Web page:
Boyer, F. and Fabrie, P., 2012. Mathematical Tools for the Study of the Incompressible Navier-Stokes Equations andRelated Models (Vol. 183). Springer Science & Business Media.

Friedlander, S.; Serre, D., eds. 2003. Handbook of Mathematical Fluid Dynamics – Volume 2. Elsevier. p. 298. ISBN 978 0 444 51287

Gibbon, J.D.; Moore, D.R.; Stuart, J.T. (2003). “Exact, infinite energy, blow-up solutions of the threedimensional Euler equations”. Nonlinearity. 16 (5): 1823–1831.

Hasan, A., Foss, B. and Sagatun, S., 2012. Flow control of fluids through porous media. Applied mathematics and computation, 219(7), pp.3323-3335.

Herbert, L. and Hansen, Z., 2016. Restructuring of workflows to minimise errors via stochastic model checking: an automated evolutionary approach. Reliab Eng Syst Saf 145 (3), pp.351–365.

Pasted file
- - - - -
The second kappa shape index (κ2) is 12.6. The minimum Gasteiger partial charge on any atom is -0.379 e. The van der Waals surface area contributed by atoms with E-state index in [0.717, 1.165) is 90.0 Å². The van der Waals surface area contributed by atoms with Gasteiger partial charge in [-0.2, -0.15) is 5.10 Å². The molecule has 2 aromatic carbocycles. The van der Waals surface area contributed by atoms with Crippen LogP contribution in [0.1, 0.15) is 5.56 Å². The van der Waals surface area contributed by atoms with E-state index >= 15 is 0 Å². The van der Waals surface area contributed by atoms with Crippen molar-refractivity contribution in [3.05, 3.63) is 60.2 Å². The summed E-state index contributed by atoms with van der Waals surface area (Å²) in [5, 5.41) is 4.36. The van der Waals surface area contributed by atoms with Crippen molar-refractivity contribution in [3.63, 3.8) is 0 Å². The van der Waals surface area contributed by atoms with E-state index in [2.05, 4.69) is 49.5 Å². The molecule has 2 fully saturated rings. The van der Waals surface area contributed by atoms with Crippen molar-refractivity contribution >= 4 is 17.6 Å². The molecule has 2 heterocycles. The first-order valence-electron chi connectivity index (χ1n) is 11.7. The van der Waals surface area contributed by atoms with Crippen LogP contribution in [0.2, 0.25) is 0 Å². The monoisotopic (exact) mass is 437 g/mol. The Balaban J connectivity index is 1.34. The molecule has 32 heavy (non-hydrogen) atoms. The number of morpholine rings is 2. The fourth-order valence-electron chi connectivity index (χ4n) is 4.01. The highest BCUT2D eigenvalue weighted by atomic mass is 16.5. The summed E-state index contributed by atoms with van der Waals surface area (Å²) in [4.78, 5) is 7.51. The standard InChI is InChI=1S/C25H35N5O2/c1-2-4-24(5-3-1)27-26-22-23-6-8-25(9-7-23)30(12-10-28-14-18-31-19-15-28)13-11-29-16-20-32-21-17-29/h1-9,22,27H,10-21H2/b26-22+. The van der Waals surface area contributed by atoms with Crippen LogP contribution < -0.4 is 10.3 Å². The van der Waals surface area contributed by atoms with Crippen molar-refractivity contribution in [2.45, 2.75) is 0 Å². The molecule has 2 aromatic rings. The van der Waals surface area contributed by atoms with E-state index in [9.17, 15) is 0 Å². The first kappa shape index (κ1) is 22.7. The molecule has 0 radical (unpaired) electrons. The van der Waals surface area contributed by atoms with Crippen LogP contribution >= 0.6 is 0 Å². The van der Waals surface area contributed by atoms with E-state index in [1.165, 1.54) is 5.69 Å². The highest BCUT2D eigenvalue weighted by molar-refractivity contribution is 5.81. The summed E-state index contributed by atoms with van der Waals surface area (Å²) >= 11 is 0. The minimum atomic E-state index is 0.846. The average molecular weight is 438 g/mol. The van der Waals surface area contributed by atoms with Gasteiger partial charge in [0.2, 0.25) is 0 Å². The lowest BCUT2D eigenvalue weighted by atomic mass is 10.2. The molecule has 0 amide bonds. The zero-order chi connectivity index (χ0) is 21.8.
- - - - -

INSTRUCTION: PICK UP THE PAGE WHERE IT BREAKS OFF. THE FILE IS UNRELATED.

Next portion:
Marchioro, C., and Pulvirenti, M.1994. Mathematical Theory of Incompressible Nonviscous Fluids. Applied Mathematical Sciences. 96. New York: Springer. p. 33. ISBN 0 387 94044 8.

Sajben, M., Kroutil, J., and Chen, C., 1977. A High-Speed Schlieren Investigation of Diffuser Flows with Dynamic Distortion, AIAA Paper 77-875,

Salmon, J., Bogar, T., and Sajben, M., 1983. Laser Doppler Velocimetry in Unsteady, Separated, Transonic Flow, AIAA Journal, 21(12).pp. 1690–1697.

Toro, E.F.1999. Riemann Solvers and Numerical Methods for Fluid Dynamics. Springer-Verlag. ISBN 3-540-65966-8.

Websites

https://theconstructor.org/fluid-mechanics/types-fluid-flow-pipe/38078/